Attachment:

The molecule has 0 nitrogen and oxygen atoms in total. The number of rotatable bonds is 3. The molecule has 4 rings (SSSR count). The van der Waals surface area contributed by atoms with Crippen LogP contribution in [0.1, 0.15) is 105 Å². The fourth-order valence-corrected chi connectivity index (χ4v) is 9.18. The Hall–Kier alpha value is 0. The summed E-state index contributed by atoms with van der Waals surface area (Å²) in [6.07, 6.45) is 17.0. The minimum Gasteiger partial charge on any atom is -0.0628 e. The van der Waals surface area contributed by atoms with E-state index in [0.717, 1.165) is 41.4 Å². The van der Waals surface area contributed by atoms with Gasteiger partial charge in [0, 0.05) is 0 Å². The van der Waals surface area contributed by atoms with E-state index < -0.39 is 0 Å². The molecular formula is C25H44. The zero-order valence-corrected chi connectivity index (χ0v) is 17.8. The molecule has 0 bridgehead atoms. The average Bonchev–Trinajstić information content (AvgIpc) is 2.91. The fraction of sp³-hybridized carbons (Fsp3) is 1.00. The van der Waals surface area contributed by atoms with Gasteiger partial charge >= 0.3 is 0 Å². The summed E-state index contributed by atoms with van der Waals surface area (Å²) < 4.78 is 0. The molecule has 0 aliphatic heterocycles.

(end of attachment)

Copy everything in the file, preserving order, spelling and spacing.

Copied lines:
The molecule has 0 nitrogen and oxygen atoms in total. The number of rotatable bonds is 3. The molecule has 4 rings (SSSR count). The van der Waals surface area contributed by atoms with Crippen LogP contribution in [0.1, 0.15) is 105 Å². The fourth-order valence-corrected chi connectivity index (χ4v) is 9.18. The Hall–Kier alpha value is 0. The summed E-state index contributed by atoms with van der Waals surface area (Å²) in [6.07, 6.45) is 17.0. The minimum Gasteiger partial charge on any atom is -0.0628 e. The van der Waals surface area contributed by atoms with E-state index in [0.717, 1.165) is 41.4 Å². The van der Waals surface area contributed by atoms with Gasteiger partial charge in [0, 0.05) is 0 Å². The van der Waals surface area contributed by atoms with E-state index < -0.39 is 0 Å². The molecular formula is C25H44. The zero-order valence-corrected chi connectivity index (χ0v) is 17.8. The molecule has 0 bridgehead atoms. The average Bonchev–Trinajstić information content (AvgIpc) is 2.91. The fraction of sp³-hybridized carbons (Fsp3) is 1.00. The van der Waals surface area contributed by atoms with Gasteiger partial charge >= 0.3 is 0 Å². The summed E-state index contributed by atoms with van der Waals surface area (Å²) < 4.78 is 0. The molecule has 0 aliphatic heterocycles.